Houston Immigration Appeals Attorney
A denial after a deportation hearing or during immigration judgment does not necessarily mean you’ve lost your case once and for all. After a judge denies your case during a merits hearing in an immigration court, or an Executive Office for Immigration Review (EOIR), you may have the opportunity to file for an appeal. An appeal could overturn the judge’s decision and help you remain in the country. With these complex and highly important cases, always entrust the help of an experienced immigration lawyer. The Law Offices of David A. Breston can represent clients in Texas and around the country with the appeals process.
Who May File an Appeal?
Not every denial comes with the opportunity to make an appeal. When you receive your denial letter from the courts, it will state whether or not you have appeal rights. With this right, you may begin the appeals process. If you do not see your right to appeal, you may still be able to file a motion with the United States Citizenship and Immigration Services (USCIS). You can also file a motion with the USCIS regarding a decision the courts make on an appeal. Note that if you’re a beneficiary and not the petitioner, you cannot file an appeal. Only the petitioner has this right. Speak to an attorney if you have any questions about whether or not you have the right to appeal an immigration decision.
About the Appeals Process
An individual can make an appeal through the Board of Immigration Appeals (BIA), Administrative Appeals Office (AAO), or the USCIS. A denial notice with the right to appeal will provide specific information about where to file your appeal. The person making the appeal generally has 30 days from the date of the decision to file. In some cases, this time limit may be shorter – always read your denial notice carefully. There is no way to extend your appeal deadline. If you mail your appeal, make sure you have enough time for the document to reach the office before the deadline.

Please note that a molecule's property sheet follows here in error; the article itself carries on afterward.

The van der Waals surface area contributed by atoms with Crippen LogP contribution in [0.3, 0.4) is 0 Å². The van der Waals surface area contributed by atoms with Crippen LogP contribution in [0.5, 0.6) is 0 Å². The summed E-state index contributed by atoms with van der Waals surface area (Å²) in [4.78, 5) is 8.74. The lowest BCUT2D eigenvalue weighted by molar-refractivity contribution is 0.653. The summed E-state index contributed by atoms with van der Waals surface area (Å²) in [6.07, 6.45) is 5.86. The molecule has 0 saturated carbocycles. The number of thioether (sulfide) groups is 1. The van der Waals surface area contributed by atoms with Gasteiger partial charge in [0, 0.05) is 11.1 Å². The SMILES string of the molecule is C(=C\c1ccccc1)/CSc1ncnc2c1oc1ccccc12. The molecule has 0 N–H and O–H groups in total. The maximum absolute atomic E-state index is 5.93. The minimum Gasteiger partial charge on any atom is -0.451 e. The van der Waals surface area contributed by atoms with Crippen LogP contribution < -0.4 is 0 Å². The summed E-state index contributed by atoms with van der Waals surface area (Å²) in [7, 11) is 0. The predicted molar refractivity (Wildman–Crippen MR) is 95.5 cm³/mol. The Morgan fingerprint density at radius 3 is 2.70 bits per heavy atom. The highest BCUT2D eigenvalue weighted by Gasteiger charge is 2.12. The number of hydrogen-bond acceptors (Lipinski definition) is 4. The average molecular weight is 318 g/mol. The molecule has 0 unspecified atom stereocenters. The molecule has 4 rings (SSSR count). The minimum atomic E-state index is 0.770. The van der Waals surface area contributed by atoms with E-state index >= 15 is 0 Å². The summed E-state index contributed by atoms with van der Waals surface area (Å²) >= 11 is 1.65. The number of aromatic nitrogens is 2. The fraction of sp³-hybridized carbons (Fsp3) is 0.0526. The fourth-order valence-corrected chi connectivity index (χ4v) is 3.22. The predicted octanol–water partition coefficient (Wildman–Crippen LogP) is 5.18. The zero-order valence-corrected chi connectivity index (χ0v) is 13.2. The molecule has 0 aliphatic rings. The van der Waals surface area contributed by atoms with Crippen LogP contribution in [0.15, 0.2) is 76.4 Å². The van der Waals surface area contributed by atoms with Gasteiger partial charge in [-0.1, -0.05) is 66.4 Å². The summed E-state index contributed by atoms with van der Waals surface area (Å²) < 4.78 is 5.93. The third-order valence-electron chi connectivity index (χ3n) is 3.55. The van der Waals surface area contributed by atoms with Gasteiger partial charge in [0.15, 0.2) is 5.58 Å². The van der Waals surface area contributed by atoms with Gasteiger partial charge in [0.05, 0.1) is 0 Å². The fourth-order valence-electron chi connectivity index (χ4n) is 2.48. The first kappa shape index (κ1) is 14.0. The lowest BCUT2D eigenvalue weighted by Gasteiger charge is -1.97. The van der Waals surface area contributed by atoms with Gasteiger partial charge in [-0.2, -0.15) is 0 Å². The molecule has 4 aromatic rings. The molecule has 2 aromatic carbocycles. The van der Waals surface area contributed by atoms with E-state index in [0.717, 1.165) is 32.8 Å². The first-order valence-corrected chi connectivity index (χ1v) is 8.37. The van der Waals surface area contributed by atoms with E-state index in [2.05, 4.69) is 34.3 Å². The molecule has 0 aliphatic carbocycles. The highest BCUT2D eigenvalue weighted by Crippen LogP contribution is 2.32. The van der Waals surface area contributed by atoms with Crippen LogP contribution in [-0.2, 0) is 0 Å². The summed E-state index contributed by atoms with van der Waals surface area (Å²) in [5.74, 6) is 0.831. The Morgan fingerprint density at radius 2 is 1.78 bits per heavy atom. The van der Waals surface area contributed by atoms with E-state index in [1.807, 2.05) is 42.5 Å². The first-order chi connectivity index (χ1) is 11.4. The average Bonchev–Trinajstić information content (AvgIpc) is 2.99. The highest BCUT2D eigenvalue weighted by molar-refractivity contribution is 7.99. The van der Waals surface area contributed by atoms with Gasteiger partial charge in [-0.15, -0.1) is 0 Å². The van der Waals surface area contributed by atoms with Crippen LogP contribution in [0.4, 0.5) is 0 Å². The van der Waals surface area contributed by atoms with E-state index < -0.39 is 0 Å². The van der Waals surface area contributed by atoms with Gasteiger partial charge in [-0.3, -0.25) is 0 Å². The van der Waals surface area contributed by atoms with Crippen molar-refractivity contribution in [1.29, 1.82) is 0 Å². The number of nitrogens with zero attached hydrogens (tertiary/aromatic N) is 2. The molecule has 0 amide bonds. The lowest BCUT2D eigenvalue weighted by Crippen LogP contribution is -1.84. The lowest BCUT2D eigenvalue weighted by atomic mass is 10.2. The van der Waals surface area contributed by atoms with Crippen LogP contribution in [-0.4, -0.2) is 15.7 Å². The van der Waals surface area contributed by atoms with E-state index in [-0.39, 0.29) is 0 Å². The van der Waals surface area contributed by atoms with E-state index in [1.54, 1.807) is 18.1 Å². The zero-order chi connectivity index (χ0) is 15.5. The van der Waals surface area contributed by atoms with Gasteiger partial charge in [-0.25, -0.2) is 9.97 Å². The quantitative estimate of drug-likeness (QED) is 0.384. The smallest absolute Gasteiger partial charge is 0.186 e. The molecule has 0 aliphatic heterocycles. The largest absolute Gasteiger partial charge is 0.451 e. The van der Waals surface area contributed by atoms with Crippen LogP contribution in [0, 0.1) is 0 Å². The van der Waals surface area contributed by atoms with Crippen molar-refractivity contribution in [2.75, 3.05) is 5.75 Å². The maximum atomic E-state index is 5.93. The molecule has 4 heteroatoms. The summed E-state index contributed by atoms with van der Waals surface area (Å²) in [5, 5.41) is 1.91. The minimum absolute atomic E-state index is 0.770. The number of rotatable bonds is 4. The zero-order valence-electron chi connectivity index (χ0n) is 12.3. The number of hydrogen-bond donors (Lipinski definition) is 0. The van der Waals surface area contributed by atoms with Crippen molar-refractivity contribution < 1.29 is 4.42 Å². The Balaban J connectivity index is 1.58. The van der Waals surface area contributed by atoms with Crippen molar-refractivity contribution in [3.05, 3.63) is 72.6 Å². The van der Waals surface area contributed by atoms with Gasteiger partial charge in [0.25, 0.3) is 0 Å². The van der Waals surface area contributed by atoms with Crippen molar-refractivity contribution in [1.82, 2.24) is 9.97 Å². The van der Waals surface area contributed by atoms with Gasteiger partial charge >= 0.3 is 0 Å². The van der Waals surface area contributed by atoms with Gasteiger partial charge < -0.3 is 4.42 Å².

In most cases, individuals file immigration appeals via Form I-290B, Notice of Appeal or Motion. This form is good for appeals to the AAO or the USCIS office. There are some exceptions to using this form. For example, if you want to appeal through the BIA, use Form EOIR-29 instead. Your denial notice will have details about which forms to use for your individual appeal. Most appeals to the BIA are in writing, not in person. You will not need a hearing except in rare cases. The BIA will simply review your case and decide whether or not the immigration judge made a mistake. If you’re petitioning for your relative, you will use Form I-130.
The courts do not require you to submit a brief with your appeal documents. However, you must submit an explanation as to why you think you deserve an appeal. Describe the error you believe the judge made. You may provide evidence or documentation to support your appeal with the initial appeal document or after you’ve initially filed. After you file, the officer who made your original decision will review your record. This review will check to see that the argument you submit warrants reopening your case. If the officer doesn’t think you have grounds to reopen the case, he or she will submit your appeal to the BIA or AAO for further review. Most appeals receive decisions within six months of filing.
Ask for Legal Help with Immigration Appeals
When your future hinges on the immigration appeals process, don’t attempt to navigate the law on your own. Hire an experienced immigration legal team like that at The Law Offices of David A. Breston. Our attorneys have helped dozens of clients appeal immigration decisions at the federal level, prove eligibility for asylum, and remain in the country. Contact us to schedule your free initial consultation.